Kryogene Calcitpartikel aus der Heilenbecker Hhle in Ennepetal (NE Bergisches Land/Nordrhein-Westfalen), 2008, Richter D. K. , Neuser R. D. , Voigt S.
Calcarenites to -rudites are present between fallen blocks in the Runde Halle of the Heilenbecker Cave in Ennepetal (NE Bergisches Land, Germany) and are mainly composed of four particle types: 1. plait sinter, 2. rhombohedral crystal sinter, 3. spherulites, 4. skeletal crystal sinter. These speleogenic particles were studied using scanning electron microscopy, cathodoluminescence microscopy and mass spectrometry (C/Oisotopes) in order to gain insights into their mode of formation. The very low 18O (6 to 16 VPDB) and 13C values (3 to 7VPDB) strongly suggest that these calcite particles formed in pools on ice during the transition from a glacial to a warm climate period. Growth of these particles apparently occurred during very slow freezing of water. After the ice had melted the cryogenic particles settled between and on the blocks of the cave.

Simultaneous karstifcation and lithifcation of aeolian calcarenite in the southwest coastal part of Western Australia produced syngenetic karstic geomorphological features, such as solution pipes, maze caves, collapsed dolines and pinnacles. $e formation of these geomorphological features was greatly inluenced by the poor cementation and matrix porosity of the calcarenite. Pinnacles, calcarenite pillars up to 5 metres tall with one or more peaks and various types of sediment layers, are most numerous and densest in an area called the Pinnacles in Nambung National Park, Western Australia. Their detailed characteristics and origin are still partially unknown and controversial. Theories suggest that the pinnacles are the final product of one or more of corrosive expansion and coalescence of solution pipes, cemented sediment surrounding the roots, cemented fill of solution pipes, products of focused cementation or remainders of tree-trunks. This article presents descriptions of pinnacles in Nambung National Park based on my feldwork and suggests a polygenetic origin for the pinnacles, with roots playing a major role. The genesis of pinnacles is far more complex than the theories presented so far.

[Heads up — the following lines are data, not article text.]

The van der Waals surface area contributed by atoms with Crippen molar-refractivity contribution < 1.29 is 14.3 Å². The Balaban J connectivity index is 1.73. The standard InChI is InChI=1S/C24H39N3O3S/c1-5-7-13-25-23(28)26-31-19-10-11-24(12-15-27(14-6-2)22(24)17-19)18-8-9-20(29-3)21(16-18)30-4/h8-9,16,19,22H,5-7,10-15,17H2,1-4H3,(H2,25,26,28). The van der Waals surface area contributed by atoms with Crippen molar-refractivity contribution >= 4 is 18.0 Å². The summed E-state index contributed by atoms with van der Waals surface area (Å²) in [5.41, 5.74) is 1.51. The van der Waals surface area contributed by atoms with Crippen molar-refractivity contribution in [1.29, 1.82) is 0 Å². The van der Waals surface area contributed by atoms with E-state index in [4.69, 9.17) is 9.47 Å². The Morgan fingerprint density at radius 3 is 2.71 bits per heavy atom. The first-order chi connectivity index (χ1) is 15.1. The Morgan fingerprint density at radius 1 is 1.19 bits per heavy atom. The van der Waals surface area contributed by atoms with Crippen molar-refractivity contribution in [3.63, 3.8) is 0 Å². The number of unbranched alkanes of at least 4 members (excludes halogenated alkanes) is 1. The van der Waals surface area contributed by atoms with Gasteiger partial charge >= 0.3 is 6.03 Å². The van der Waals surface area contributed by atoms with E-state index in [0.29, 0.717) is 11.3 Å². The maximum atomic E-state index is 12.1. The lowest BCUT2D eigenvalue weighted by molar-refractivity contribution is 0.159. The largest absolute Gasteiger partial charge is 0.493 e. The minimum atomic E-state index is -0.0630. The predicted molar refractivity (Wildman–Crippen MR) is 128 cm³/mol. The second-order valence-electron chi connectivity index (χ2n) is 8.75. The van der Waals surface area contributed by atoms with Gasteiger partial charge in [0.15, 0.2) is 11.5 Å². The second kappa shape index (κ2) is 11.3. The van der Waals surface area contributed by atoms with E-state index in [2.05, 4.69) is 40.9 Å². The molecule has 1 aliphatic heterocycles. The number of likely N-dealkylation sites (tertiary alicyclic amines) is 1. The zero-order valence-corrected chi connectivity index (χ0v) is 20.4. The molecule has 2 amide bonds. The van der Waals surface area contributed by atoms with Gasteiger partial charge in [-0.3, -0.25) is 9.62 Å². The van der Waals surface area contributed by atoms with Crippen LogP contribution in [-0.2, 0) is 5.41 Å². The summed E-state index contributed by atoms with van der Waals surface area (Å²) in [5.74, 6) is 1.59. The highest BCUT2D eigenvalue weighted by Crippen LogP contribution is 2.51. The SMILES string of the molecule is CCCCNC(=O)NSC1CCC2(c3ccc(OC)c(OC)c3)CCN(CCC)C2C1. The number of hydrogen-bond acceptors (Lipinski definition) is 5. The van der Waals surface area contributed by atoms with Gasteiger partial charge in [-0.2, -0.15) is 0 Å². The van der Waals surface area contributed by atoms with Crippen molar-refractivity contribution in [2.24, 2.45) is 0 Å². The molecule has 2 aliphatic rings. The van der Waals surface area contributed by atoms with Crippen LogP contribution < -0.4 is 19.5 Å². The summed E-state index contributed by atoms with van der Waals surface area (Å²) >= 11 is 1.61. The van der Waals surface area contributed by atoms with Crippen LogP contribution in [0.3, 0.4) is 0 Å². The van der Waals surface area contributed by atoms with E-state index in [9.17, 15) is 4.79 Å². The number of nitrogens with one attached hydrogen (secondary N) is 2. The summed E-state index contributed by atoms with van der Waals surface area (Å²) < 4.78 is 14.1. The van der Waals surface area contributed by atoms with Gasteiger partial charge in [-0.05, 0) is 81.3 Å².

Morphology and origin of coastal karst landforms in Miocene and Quaternary carbonate rocks along the central-western coast of Sardinia (Italy), 2009, De Waele Jo, Mucedda Mauro, Montanaro Luca